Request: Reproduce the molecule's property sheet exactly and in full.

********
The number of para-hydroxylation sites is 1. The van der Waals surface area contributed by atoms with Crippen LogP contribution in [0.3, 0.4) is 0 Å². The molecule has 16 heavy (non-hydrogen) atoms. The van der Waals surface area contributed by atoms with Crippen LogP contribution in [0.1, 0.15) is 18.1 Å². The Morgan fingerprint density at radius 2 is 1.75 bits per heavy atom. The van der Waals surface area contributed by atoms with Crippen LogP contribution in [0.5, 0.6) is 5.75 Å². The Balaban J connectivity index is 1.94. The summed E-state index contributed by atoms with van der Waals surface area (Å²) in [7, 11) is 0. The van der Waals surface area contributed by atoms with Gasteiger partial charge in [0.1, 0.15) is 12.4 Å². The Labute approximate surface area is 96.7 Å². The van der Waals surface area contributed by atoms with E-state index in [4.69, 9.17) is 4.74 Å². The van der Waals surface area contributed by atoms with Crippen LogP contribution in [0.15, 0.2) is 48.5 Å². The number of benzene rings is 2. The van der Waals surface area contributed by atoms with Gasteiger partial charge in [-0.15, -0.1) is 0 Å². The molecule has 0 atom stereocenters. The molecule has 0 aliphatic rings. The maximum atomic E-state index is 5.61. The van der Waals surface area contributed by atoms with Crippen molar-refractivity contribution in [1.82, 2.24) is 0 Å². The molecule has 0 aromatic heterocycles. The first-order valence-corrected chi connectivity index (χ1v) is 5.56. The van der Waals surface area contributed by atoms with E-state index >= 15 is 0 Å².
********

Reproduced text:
The number of para-hydroxylation sites is 1. The van der Waals surface area contributed by atoms with Crippen LogP contribution in [0.3, 0.4) is 0 Å². The molecule has 16 heavy (non-hydrogen) atoms. The van der Waals surface area contributed by atoms with Crippen LogP contribution in [0.1, 0.15) is 18.1 Å². The Morgan fingerprint density at radius 2 is 1.75 bits per heavy atom. The van der Waals surface area contributed by atoms with Crippen LogP contribution in [0.5, 0.6) is 5.75 Å². The Balaban J connectivity index is 1.94. The summed E-state index contributed by atoms with van der Waals surface area (Å²) in [7, 11) is 0. The van der Waals surface area contributed by atoms with Gasteiger partial charge in [0.1, 0.15) is 12.4 Å². The Labute approximate surface area is 96.7 Å². The van der Waals surface area contributed by atoms with E-state index in [4.69, 9.17) is 4.74 Å². The van der Waals surface area contributed by atoms with Crippen LogP contribution in [0.15, 0.2) is 48.5 Å². The number of benzene rings is 2. The van der Waals surface area contributed by atoms with Gasteiger partial charge in [-0.15, -0.1) is 0 Å². The molecule has 0 atom stereocenters. The molecule has 0 aliphatic rings. The maximum atomic E-state index is 5.61. The van der Waals surface area contributed by atoms with Crippen molar-refractivity contribution in [1.82, 2.24) is 0 Å². The molecule has 0 aromatic heterocycles. The first-order valence-corrected chi connectivity index (χ1v) is 5.56. The van der Waals surface area contributed by atoms with E-state index >= 15 is 0 Å².